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Housing activist slams the City of Cape Town over its auctions of non-core land assets

The City of Cape Town is auctioning this Newlands house on a massive 1 700m² lot next to SACS Junior School on February 10. Picture: Supplied

The City of Cape Town is auctioning this Newlands house on a massive 1 700m² lot next to SACS Junior School on February 10. Picture: Supplied

Published Jan 21, 2022

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Cape Town - The City of Cape Town has been criticised for the resumption of its auctions of non-core land assets by a housing activist who says she is worried about how the City prioritises the possible economic value of such land parcels.

This after an announcement by the auctioneers that the first sale of the year would take place on February 10.

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Development Action Group (DAG) researcher Querida Saal said such land parcels could, and in fact should, be used to drive spatial transformation within the city.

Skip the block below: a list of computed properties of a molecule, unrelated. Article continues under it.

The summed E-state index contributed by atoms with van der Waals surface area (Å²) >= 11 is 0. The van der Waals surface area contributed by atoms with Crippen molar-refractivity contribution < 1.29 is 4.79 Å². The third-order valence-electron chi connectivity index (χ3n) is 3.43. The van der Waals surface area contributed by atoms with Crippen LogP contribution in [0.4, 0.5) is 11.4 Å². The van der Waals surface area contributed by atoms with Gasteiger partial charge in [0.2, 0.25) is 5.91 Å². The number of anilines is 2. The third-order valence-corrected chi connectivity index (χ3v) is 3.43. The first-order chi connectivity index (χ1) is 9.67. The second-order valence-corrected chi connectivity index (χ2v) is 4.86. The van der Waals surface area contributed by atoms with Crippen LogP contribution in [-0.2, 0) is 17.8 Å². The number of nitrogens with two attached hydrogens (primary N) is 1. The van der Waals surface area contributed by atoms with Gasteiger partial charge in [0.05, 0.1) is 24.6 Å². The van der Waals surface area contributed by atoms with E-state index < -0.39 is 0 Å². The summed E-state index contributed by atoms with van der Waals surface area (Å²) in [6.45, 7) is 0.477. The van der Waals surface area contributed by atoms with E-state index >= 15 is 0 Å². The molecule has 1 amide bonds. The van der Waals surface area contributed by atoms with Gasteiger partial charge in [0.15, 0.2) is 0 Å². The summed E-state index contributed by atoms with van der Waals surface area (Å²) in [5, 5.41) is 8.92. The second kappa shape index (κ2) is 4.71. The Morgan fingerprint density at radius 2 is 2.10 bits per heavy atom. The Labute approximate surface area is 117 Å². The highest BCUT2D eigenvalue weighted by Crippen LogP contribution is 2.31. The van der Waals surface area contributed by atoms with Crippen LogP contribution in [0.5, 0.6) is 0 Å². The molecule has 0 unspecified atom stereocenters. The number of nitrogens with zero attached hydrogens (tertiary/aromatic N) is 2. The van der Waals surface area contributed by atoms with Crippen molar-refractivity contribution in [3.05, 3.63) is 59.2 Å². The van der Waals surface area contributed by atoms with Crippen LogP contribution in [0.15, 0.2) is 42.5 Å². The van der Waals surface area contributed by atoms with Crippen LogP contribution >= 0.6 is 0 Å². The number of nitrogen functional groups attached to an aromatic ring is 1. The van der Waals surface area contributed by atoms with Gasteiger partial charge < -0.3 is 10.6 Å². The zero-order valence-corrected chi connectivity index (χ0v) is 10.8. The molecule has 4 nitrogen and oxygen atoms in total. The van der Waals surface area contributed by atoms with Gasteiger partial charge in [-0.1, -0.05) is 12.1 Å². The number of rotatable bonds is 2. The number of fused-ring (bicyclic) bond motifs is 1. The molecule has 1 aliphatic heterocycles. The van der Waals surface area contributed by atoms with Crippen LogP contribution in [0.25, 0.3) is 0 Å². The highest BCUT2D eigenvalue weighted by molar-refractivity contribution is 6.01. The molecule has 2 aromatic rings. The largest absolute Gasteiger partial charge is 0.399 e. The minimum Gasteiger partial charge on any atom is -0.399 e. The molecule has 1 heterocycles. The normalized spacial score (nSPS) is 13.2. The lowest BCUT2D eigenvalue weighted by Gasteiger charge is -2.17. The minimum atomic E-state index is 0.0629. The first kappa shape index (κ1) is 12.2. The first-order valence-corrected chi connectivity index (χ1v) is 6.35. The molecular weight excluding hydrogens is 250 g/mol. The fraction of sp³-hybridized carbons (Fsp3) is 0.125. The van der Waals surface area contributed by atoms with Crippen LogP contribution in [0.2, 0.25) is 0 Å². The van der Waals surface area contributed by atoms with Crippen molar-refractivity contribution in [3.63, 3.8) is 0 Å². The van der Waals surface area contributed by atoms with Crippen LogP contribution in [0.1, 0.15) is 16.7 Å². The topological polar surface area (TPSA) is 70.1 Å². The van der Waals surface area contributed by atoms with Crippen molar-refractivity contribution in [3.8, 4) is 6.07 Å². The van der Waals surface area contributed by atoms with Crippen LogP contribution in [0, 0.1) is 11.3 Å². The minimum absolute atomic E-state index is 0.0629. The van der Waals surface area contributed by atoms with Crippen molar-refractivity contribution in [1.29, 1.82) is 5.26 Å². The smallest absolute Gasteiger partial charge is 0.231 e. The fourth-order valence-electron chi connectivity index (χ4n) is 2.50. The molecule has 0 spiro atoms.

“The City continues to assert that vacant unused land is costly and consequently hard to come by. Yet they are again auctioning off land parcels for which it is not entirely clear how the decision that these qualify as non-core had been reached,” she said.

Mayco member for Economic Growth, James Vos, said the City’s immovable properties were “another area of economic opportunity”.

He cited the approval of the sale of a site to Kwa Ace CC in Khayelitsha, which paved the way for the launch of the first luxury hotel in the area.

Among the properties up for auction at this sale is a four-bedroom heritage home on a massive 1 690m² stand in Newlands, two houses in Strand, and five vacant erven scattered across Cape Town.

The City last held a land auction in June 2021, and has contracted the same company, High Street Auctions, to run this one which will be a hybrid virtual and live property auction.

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High Street Auctions director and lead auctioneer, Joff van Reenen, said the properties were spread across the city and comprised a selection that would be of interest to business, industry, community organisations and residents, or “semi-grants” looking to buy land on which to build their dream homes.

“No matter where you live or want to live or work in Cape Town, the City of Cape Town is offering land that will work for you,” he said.

Van Reenen said the residential stands on auction ranged in size and affordability from 251m² in Beacon Valley, Mitchells Plain, to 3 758 m² up the road in Eastridge, while stands of 725m² were available in Claremont, and others of about 860m² were for sale in Durbanville.

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